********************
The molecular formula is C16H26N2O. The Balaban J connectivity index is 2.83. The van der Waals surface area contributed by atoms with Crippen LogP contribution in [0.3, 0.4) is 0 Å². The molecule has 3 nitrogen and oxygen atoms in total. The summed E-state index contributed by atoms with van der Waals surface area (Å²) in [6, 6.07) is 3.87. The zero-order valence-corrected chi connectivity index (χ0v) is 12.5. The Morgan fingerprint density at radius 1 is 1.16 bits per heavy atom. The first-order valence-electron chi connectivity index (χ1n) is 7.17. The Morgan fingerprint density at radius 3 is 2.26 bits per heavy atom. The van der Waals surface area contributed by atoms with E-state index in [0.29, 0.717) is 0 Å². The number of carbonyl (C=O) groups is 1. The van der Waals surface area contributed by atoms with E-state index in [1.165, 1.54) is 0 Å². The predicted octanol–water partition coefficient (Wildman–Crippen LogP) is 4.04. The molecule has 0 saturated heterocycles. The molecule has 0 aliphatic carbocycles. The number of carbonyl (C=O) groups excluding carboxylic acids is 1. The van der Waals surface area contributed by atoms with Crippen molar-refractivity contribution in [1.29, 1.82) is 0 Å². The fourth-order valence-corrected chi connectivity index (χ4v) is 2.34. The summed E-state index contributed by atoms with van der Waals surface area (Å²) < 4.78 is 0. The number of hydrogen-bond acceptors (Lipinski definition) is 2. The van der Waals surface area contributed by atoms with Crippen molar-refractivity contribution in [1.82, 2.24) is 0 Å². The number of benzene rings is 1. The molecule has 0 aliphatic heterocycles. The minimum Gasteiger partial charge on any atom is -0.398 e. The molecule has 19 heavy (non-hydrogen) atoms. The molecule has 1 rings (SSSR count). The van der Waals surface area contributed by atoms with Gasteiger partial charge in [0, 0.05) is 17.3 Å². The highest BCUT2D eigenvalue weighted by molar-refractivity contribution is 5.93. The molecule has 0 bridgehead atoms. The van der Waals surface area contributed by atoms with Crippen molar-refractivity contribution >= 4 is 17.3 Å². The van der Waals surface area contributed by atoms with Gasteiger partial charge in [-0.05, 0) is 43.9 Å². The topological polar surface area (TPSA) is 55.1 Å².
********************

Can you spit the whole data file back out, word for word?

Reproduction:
The molecular formula is C16H26N2O. The Balaban J connectivity index is 2.83. The van der Waals surface area contributed by atoms with Crippen LogP contribution in [0.3, 0.4) is 0 Å². The molecule has 3 nitrogen and oxygen atoms in total. The summed E-state index contributed by atoms with van der Waals surface area (Å²) in [6, 6.07) is 3.87. The zero-order valence-corrected chi connectivity index (χ0v) is 12.5. The Morgan fingerprint density at radius 1 is 1.16 bits per heavy atom. The first-order valence-electron chi connectivity index (χ1n) is 7.17. The Morgan fingerprint density at radius 3 is 2.26 bits per heavy atom. The van der Waals surface area contributed by atoms with E-state index in [0.29, 0.717) is 0 Å². The number of carbonyl (C=O) groups is 1. The van der Waals surface area contributed by atoms with E-state index in [1.165, 1.54) is 0 Å². The predicted octanol–water partition coefficient (Wildman–Crippen LogP) is 4.04. The molecule has 0 saturated heterocycles. The molecule has 0 aliphatic carbocycles. The number of carbonyl (C=O) groups excluding carboxylic acids is 1. The van der Waals surface area contributed by atoms with Crippen molar-refractivity contribution in [1.29, 1.82) is 0 Å². The fourth-order valence-corrected chi connectivity index (χ4v) is 2.34. The summed E-state index contributed by atoms with van der Waals surface area (Å²) < 4.78 is 0. The number of hydrogen-bond acceptors (Lipinski definition) is 2. The van der Waals surface area contributed by atoms with Crippen molar-refractivity contribution in [1.82, 2.24) is 0 Å². The number of benzene rings is 1. The molecule has 0 aliphatic heterocycles. The minimum Gasteiger partial charge on any atom is -0.398 e. The molecule has 19 heavy (non-hydrogen) atoms. The molecule has 1 rings (SSSR count). The van der Waals surface area contributed by atoms with Gasteiger partial charge in [0, 0.05) is 17.3 Å². The highest BCUT2D eigenvalue weighted by molar-refractivity contribution is 5.93. The molecule has 0 bridgehead atoms. The van der Waals surface area contributed by atoms with Crippen molar-refractivity contribution >= 4 is 17.3 Å². The van der Waals surface area contributed by atoms with Gasteiger partial charge in [-0.05, 0) is 43.9 Å². The topological polar surface area (TPSA) is 55.1 Å².